On April 30, 2020, Yale Professor Emeritus Charles Russell Krigbaum died at the age of 91 in Beverly, Massachusetts. To generations of Yale University students he was a much-beloved teacher. His thirty-six years of service on the School of Music faculty spanned the regimes of four deans and five Yale University presidents. His performances, lectures, and masterclasses took him throughout the United States, to Europe, Japan, and the Far East.
Charles Krigbaum was born on March 31, 1929, in Seattle, Washington, and spent his youthful years in New Jersey, where he studied piano with Margaret Maass and organ with Margaret McPherson Dubocq. He earned his Bachelor of Arts (1950) and his Master of Fine Arts (1952) degrees from Princeton University, where he was a pupil of Carl Weinrich. Following his completion of Naval Officer Candidate School and three and a half years active duty he received a Fulbright grant to study at the Hochschule für Musik and the Goethe University in Frankfurt during 1956–1958; Helmut Walcha and André Marchal were his European teachers for organ.
He joined the Yale faculty in 1958 when there was a need for a junior instructor in organ and a desire to have professional leadership for music in Marquand Chapel at the Divinity School. The choir flowered under his well-organized management; with membership established at twenty-four voices, there was soon a waiting list. Concerts in churches where alumni were ministers gave added interest to the work of the singers, and within a few years his success led to an appointment as conductor of the University Choir in Battell Chapel, a position he held from 1961 to 1973, when the Institute of Sacred Music came to Yale, bringing Robert Fountain as the head of an entirely new choral program.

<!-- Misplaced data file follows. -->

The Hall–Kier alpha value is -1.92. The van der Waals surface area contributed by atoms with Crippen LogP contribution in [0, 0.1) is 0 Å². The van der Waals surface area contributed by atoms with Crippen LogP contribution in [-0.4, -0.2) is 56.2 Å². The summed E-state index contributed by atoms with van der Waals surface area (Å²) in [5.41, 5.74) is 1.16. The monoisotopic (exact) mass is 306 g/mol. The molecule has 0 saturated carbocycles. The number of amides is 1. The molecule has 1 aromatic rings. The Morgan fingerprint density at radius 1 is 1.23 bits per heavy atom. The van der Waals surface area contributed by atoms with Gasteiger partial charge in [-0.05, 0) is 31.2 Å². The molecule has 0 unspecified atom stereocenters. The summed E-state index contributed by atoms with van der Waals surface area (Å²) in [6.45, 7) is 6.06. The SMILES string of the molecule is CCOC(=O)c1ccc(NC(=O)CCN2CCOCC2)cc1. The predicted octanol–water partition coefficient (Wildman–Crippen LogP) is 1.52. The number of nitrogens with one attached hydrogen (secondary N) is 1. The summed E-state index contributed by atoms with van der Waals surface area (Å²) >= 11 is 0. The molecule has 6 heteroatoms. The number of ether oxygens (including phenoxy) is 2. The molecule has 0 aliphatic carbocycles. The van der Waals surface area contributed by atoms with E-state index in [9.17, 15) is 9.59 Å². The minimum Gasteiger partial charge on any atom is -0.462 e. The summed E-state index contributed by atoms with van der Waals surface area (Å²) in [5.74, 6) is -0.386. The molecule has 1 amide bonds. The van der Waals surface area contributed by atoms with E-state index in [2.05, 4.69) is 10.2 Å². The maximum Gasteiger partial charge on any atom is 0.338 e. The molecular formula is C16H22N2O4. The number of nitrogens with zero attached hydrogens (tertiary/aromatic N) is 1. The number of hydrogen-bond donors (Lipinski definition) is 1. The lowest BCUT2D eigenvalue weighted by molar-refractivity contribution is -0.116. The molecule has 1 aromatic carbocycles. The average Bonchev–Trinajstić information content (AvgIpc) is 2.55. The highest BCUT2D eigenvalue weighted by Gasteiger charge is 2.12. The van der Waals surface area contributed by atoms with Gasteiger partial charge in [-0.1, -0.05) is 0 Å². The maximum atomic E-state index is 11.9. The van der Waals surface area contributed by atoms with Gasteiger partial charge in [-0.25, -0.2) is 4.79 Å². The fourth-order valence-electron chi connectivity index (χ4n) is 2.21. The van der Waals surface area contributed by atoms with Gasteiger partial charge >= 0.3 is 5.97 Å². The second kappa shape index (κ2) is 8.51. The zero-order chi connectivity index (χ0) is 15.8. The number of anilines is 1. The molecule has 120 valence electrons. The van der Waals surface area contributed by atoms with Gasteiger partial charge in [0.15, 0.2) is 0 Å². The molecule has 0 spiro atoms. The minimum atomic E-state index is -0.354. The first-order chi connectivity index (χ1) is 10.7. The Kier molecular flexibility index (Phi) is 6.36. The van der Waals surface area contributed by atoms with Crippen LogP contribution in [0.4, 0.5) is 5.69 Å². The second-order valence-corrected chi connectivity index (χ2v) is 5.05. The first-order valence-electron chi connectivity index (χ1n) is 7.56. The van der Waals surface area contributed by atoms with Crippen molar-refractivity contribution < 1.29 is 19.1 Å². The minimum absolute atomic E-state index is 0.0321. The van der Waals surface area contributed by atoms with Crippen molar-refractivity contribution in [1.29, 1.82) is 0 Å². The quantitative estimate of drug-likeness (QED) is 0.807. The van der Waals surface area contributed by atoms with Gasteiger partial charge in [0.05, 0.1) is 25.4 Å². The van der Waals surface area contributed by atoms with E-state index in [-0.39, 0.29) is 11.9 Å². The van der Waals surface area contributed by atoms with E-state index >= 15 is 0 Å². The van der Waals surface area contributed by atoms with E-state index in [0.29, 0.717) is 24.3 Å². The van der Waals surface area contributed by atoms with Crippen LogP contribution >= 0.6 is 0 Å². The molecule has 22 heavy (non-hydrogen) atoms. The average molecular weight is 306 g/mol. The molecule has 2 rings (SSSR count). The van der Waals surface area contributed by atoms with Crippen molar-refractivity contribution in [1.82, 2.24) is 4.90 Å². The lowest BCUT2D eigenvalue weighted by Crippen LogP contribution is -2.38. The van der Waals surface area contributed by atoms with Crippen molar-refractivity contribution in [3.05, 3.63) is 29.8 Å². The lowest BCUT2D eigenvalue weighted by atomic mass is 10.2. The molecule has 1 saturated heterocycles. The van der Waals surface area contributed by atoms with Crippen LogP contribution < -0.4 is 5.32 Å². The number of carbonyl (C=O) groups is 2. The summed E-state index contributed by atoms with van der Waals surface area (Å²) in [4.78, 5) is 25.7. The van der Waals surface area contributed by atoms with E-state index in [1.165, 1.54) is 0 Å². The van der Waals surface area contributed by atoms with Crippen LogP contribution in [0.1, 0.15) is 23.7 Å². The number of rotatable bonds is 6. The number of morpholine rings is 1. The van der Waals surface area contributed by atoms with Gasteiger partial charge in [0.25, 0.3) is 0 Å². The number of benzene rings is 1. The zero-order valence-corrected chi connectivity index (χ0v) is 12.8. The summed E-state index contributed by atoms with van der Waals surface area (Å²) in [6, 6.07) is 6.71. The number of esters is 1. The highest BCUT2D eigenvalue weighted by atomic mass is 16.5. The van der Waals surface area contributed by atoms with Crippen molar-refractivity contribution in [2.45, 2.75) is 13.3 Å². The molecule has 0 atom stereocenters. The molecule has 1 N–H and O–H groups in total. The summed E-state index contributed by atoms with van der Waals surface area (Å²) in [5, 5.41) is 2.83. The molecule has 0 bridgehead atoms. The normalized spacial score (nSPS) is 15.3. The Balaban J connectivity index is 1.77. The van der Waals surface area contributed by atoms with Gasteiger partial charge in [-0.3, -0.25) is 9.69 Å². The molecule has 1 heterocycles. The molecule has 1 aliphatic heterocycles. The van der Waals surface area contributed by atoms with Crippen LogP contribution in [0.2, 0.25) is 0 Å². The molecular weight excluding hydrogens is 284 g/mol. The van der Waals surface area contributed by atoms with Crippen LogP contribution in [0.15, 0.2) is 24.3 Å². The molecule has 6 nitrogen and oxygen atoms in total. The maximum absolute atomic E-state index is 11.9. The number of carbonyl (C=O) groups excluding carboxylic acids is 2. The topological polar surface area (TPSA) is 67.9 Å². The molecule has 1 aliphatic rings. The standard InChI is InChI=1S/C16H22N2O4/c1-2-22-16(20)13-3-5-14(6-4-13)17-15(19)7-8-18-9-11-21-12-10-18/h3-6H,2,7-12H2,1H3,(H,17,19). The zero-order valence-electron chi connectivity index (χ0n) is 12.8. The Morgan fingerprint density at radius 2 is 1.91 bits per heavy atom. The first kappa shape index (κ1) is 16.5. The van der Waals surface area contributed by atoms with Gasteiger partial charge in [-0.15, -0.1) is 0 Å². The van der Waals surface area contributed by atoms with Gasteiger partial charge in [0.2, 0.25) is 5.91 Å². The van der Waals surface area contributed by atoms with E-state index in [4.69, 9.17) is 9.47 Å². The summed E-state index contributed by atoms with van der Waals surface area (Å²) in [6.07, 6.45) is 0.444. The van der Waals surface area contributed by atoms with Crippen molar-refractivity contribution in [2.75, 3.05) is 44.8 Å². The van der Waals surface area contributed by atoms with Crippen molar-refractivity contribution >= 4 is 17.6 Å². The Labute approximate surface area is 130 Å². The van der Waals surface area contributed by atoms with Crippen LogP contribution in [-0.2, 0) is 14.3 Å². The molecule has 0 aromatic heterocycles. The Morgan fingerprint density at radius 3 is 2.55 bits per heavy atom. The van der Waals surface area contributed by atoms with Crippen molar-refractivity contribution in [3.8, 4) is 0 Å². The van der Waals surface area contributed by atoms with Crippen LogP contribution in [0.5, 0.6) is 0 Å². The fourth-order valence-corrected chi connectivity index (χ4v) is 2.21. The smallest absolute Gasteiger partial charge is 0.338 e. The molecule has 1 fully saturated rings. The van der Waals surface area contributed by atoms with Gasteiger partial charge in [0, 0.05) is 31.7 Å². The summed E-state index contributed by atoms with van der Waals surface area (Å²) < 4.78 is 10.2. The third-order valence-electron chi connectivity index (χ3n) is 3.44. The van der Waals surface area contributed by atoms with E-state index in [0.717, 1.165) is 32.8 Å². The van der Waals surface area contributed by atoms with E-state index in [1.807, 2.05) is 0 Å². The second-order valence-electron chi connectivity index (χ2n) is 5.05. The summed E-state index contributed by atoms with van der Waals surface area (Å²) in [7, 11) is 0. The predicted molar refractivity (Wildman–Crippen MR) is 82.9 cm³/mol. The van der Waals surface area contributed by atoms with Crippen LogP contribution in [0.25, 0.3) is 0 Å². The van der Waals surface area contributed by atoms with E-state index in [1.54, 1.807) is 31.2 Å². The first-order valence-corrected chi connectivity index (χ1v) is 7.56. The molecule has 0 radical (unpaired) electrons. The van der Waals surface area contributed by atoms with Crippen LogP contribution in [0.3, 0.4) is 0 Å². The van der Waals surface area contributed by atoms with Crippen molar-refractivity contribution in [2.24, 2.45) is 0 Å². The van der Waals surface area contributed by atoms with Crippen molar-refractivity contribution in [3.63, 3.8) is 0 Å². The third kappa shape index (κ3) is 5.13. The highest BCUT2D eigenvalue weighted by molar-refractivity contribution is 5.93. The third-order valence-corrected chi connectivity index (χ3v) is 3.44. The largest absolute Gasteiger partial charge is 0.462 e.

Charles’s time with the University Choir extended into the period when Yale became coeducational, necessitating the building of a new choral library, an important responsibility that he undertook with keen personal interest. William Sloane Coffin, then university chaplain, was a great lover of fine music and supported the University Choir in performing the Saint John Passion of J. S. Bach one year on Good Friday. Works commissioned during Charles’s regime included a choral Mass by Richard Donovan for unison men’s voices, with optional trumpet and tympani. “A very fine piece,” Charles recalled. Donovan’s Magnificat (TTBB voices) and his organ piece Antiphon and Chorale were later recorded in Battell Chapel for CRI.